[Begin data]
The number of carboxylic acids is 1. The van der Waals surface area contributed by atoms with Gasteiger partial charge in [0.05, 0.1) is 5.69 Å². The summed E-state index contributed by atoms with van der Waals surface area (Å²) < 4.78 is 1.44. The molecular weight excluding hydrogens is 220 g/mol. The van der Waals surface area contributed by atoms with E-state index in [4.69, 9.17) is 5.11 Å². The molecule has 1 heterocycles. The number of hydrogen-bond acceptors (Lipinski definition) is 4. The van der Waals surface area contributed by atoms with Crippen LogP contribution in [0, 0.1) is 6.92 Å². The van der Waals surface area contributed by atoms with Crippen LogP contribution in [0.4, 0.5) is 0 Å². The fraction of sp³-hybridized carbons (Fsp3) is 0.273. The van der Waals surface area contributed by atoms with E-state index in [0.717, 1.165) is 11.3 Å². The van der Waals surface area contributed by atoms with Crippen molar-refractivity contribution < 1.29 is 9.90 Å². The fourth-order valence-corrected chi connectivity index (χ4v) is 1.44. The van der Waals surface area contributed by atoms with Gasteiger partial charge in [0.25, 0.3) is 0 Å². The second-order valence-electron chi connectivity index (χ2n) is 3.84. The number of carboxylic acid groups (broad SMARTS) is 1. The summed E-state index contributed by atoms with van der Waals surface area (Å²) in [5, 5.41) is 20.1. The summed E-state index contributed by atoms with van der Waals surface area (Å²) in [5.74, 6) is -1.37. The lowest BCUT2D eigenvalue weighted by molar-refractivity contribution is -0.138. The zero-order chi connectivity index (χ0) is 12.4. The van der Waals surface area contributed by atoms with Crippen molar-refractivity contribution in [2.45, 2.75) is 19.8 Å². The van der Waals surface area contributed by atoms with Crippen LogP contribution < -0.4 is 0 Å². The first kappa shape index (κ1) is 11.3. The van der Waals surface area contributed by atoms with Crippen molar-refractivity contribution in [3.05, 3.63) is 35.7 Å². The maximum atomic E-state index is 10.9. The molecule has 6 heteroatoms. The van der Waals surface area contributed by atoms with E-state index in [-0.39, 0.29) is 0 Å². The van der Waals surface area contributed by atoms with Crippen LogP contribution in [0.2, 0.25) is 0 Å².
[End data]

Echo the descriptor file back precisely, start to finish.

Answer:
The number of carboxylic acids is 1. The van der Waals surface area contributed by atoms with Gasteiger partial charge in [0.05, 0.1) is 5.69 Å². The summed E-state index contributed by atoms with van der Waals surface area (Å²) < 4.78 is 1.44. The molecular weight excluding hydrogens is 220 g/mol. The van der Waals surface area contributed by atoms with E-state index in [4.69, 9.17) is 5.11 Å². The molecule has 1 heterocycles. The number of hydrogen-bond acceptors (Lipinski definition) is 4. The van der Waals surface area contributed by atoms with Crippen LogP contribution in [0, 0.1) is 6.92 Å². The van der Waals surface area contributed by atoms with Crippen LogP contribution in [0.4, 0.5) is 0 Å². The fraction of sp³-hybridized carbons (Fsp3) is 0.273. The van der Waals surface area contributed by atoms with E-state index in [0.717, 1.165) is 11.3 Å². The van der Waals surface area contributed by atoms with Crippen molar-refractivity contribution < 1.29 is 9.90 Å². The fourth-order valence-corrected chi connectivity index (χ4v) is 1.44. The van der Waals surface area contributed by atoms with Gasteiger partial charge in [0.25, 0.3) is 0 Å². The second-order valence-electron chi connectivity index (χ2n) is 3.84. The number of carboxylic acid groups (broad SMARTS) is 1. The summed E-state index contributed by atoms with van der Waals surface area (Å²) in [5, 5.41) is 20.1. The summed E-state index contributed by atoms with van der Waals surface area (Å²) in [5.74, 6) is -1.37. The lowest BCUT2D eigenvalue weighted by molar-refractivity contribution is -0.138. The zero-order chi connectivity index (χ0) is 12.4. The van der Waals surface area contributed by atoms with Crippen molar-refractivity contribution in [2.45, 2.75) is 19.8 Å². The van der Waals surface area contributed by atoms with Crippen LogP contribution < -0.4 is 0 Å². The first kappa shape index (κ1) is 11.3. The van der Waals surface area contributed by atoms with Crippen molar-refractivity contribution in [3.05, 3.63) is 35.7 Å². The maximum atomic E-state index is 10.9. The molecule has 6 heteroatoms. The van der Waals surface area contributed by atoms with E-state index in [-0.39, 0.29) is 0 Å². The van der Waals surface area contributed by atoms with Crippen LogP contribution in [0.2, 0.25) is 0 Å².